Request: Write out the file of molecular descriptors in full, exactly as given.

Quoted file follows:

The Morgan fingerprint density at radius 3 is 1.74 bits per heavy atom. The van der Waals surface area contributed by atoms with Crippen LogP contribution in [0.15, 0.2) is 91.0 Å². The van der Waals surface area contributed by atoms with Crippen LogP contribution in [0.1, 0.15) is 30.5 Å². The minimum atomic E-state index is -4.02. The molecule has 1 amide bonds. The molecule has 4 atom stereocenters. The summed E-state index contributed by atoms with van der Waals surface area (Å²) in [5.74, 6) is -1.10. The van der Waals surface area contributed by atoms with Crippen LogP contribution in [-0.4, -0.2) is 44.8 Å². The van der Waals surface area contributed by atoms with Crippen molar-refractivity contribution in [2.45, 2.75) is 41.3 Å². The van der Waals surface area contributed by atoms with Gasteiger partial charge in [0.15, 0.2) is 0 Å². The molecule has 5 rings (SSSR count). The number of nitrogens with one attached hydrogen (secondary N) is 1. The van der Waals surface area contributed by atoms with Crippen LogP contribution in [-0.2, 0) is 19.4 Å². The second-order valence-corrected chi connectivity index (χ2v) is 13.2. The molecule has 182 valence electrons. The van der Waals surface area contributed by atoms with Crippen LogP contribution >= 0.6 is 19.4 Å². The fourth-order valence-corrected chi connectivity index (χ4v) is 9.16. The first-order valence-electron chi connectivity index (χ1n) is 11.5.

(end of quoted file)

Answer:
The Morgan fingerprint density at radius 3 is 1.74 bits per heavy atom. The van der Waals surface area contributed by atoms with Crippen LogP contribution in [0.15, 0.2) is 91.0 Å². The van der Waals surface area contributed by atoms with Crippen LogP contribution in [0.1, 0.15) is 30.5 Å². The minimum atomic E-state index is -4.02. The molecule has 1 amide bonds. The molecule has 4 atom stereocenters. The summed E-state index contributed by atoms with van der Waals surface area (Å²) in [5.74, 6) is -1.10. The van der Waals surface area contributed by atoms with Crippen LogP contribution in [-0.4, -0.2) is 44.8 Å². The van der Waals surface area contributed by atoms with Crippen molar-refractivity contribution in [2.45, 2.75) is 41.3 Å². The van der Waals surface area contributed by atoms with Gasteiger partial charge in [0.15, 0.2) is 0 Å². The molecule has 5 rings (SSSR count). The number of nitrogens with one attached hydrogen (secondary N) is 1. The van der Waals surface area contributed by atoms with Crippen LogP contribution in [-0.2, 0) is 19.4 Å². The second-order valence-corrected chi connectivity index (χ2v) is 13.2. The molecule has 182 valence electrons. The van der Waals surface area contributed by atoms with Crippen LogP contribution >= 0.6 is 19.4 Å². The fourth-order valence-corrected chi connectivity index (χ4v) is 9.16. The first-order valence-electron chi connectivity index (χ1n) is 11.5.